PC shipments are still expected to grow at slightly more than 10% a year over the next several years, an IDC report said Monday.

Lycos Enters VoIP Market Bundled With Goodies
The VoIP marketplace is getting another major player in the form of Lycos Phone, which is offering a bundle of free features and services.

Microsoft And Eclipse: A Showdown For Ajax Leadership
Dueling Ajax efforts could determine who controls the user interface for interactive Web applications.

Azul Plans 48-Core Processor For 2007
The new processor will let Azul design a server platform that can scale up to a 768-way multiprocessing system with up to 768 gigabytes of memory.

Next-Generation Vehicles: Drivers Optional
The self-driving car that won DARPA's 2005 autonomous-vehicle race will be on an interstate near you by 2008.

U.S. Railroads Rolling Out High-Tech Logistics
Railroad executives are trying to introduce systems that pinpoint bottlenecks and predict traffic. The four top U.S. railroads have said they will spend about 17% more this year than in 2005 upgrading and maintaining their networks.

State And Local Governments Want To Keep The Jobs, But Still Outsource The IT
They want to have it both ways. However, the latest deals show they still have a lot to prove.

Spyware And Adware Continue To Plague PCs
More businesses deploy anti-spyware apps, while efforts to control the parasitic code are widening as watchdog groups employ new tactics and law enforcement cracks down on suspects.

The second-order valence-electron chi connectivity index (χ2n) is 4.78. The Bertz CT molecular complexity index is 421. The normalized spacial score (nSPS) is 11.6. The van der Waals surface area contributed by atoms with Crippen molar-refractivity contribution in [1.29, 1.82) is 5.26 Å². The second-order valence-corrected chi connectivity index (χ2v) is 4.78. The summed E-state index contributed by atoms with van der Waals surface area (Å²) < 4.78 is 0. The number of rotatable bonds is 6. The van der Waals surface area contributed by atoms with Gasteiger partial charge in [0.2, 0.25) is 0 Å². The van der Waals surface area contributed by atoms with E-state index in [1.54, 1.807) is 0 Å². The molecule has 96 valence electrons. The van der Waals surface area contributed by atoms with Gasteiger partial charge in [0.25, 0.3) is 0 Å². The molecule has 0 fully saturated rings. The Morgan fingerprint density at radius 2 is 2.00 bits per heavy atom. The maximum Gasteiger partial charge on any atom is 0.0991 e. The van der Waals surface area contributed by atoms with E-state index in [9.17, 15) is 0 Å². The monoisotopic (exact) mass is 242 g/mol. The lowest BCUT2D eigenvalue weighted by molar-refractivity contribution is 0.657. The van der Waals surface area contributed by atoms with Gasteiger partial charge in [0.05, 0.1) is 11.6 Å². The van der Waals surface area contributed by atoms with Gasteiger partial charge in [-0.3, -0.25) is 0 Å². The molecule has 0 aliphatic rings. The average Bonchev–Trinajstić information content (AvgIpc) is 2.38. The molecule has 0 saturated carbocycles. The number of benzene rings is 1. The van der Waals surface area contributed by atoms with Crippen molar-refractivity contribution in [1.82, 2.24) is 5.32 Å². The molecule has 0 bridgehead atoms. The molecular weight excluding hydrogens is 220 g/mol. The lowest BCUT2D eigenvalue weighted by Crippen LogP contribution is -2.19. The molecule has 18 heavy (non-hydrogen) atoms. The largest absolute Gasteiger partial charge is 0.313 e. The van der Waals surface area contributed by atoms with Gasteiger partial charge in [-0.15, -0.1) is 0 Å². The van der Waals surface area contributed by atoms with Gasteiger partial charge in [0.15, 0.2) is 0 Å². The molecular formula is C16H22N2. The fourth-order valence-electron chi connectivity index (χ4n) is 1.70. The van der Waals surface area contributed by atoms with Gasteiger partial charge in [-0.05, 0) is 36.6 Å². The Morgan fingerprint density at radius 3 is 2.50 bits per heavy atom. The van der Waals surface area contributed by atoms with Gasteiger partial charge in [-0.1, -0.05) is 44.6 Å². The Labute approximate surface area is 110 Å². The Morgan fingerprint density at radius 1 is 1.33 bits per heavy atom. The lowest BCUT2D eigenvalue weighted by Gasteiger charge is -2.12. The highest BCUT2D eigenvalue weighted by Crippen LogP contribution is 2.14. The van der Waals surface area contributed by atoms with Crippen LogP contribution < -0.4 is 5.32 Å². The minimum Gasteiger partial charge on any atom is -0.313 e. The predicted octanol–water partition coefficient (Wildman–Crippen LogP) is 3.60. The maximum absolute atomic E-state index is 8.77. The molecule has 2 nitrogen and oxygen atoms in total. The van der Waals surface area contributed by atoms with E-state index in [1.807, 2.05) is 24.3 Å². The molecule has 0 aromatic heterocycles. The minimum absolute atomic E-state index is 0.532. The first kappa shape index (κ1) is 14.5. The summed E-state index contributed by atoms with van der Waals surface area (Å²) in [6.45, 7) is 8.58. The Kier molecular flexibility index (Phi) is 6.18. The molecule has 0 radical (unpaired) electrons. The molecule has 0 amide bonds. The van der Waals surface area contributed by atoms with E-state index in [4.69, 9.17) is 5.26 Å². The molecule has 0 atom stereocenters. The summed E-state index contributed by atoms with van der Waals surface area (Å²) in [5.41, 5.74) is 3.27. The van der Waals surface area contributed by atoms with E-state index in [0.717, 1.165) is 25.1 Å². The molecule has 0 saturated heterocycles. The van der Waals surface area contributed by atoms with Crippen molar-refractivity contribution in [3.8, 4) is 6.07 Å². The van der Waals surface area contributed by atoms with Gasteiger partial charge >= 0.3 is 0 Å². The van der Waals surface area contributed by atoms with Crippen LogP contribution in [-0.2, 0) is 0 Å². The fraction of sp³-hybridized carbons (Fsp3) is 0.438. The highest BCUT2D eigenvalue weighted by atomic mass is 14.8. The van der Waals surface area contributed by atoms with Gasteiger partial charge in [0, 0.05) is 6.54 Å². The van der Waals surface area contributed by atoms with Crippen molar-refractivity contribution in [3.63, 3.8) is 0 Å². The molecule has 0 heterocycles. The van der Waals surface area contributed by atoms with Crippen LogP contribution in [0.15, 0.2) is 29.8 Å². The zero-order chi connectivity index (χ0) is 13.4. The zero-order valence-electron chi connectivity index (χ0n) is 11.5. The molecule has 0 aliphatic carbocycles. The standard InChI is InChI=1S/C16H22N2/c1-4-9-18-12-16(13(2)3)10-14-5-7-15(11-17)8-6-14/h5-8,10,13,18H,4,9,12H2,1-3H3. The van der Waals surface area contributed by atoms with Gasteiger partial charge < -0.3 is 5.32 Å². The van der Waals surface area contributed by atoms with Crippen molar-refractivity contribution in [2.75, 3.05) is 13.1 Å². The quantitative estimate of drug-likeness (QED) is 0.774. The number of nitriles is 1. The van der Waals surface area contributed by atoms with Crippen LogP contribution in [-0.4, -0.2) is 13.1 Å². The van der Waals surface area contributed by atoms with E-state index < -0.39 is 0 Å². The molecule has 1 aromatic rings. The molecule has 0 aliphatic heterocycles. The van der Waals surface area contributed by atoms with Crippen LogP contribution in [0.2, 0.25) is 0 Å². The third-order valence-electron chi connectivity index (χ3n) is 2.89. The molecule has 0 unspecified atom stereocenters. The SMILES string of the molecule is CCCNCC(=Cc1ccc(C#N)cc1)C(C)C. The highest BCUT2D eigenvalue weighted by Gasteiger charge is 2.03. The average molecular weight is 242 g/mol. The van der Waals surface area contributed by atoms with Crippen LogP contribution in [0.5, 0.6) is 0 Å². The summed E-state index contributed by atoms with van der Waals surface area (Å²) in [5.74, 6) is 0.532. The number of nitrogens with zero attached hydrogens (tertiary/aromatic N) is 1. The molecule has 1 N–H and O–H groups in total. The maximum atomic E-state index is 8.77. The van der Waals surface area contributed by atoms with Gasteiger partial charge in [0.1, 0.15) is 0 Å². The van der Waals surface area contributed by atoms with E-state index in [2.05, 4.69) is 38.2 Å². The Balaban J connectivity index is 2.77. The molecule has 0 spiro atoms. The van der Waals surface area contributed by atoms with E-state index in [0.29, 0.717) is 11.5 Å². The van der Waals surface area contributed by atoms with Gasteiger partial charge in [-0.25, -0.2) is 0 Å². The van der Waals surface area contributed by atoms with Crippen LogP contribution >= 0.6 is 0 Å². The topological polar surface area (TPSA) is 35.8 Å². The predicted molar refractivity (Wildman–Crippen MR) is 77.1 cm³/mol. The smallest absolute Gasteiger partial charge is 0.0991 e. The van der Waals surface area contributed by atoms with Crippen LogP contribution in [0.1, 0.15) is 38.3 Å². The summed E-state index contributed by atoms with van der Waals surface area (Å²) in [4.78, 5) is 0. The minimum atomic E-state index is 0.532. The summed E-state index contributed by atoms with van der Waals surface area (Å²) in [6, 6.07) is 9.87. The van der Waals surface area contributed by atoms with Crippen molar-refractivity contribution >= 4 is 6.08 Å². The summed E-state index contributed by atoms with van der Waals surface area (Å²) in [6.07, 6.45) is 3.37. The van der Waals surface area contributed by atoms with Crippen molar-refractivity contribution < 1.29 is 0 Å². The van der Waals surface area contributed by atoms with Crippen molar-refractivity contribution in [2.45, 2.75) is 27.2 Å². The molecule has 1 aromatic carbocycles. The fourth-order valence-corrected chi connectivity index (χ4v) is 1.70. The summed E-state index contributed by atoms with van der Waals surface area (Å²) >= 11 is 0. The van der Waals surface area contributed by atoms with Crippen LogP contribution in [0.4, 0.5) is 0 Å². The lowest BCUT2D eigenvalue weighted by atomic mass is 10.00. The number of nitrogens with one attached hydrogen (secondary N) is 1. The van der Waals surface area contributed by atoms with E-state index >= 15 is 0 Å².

All Our Latest News


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4. Grab Bag: Skype And iPods

Skype Sued Over Peer-To-Peer Technology (CNNMoney.com)
StreamCast Networks claims Skype is using its peer-to-peer technology. Plus: Satellite photos show an iPod-like structure in western Australia. Could it be an Apple ad?

Denmark Considers Separating iTunes Store From iPod (PC Pro)
According to reports, the Danish government is being petitioned by native companies to follow France and force Apple to break its tight integration of iTunes and the iPod and make its music store DRM-interoperable.


5. In Depth: Mobile Commerce

Mobile Commerce Gets Renewed Push
Still, technology, logistics, and the right relationships have to be in place--and there's far from universal agreement that all the pieces are ready.

Visa Expands Contactless Card Efforts
Visa pushes contactless radio-frequency devices as a more convenient and possibly safer alternative to debit cards.

Need An Easier Way To Spend Money? PayPal's Trying
Cell phones are getting so smart, why not let them pay the bills? That's PayPal's reasoning behind an upcoming service that will let its customers use text messaging on their phones to make payments.


6. Voice Of Authority

Down To Business: The Economics Of Metro Wi-Fi
Forget the political and social squabbles. City wireless networks will thrive or falter based on how efficiently they scale and perform.


7. White Papers

Bridging The Divide: Integrating PLM And ERP
The benefits of IBM WebSphere are available to companies of all sizes. This brochure provides an overview of the value of using SMARTEAM and WebSphere Business Integration Server to integrate a company's PLM and ERP systems.


8. Get More Out Of InformationWeek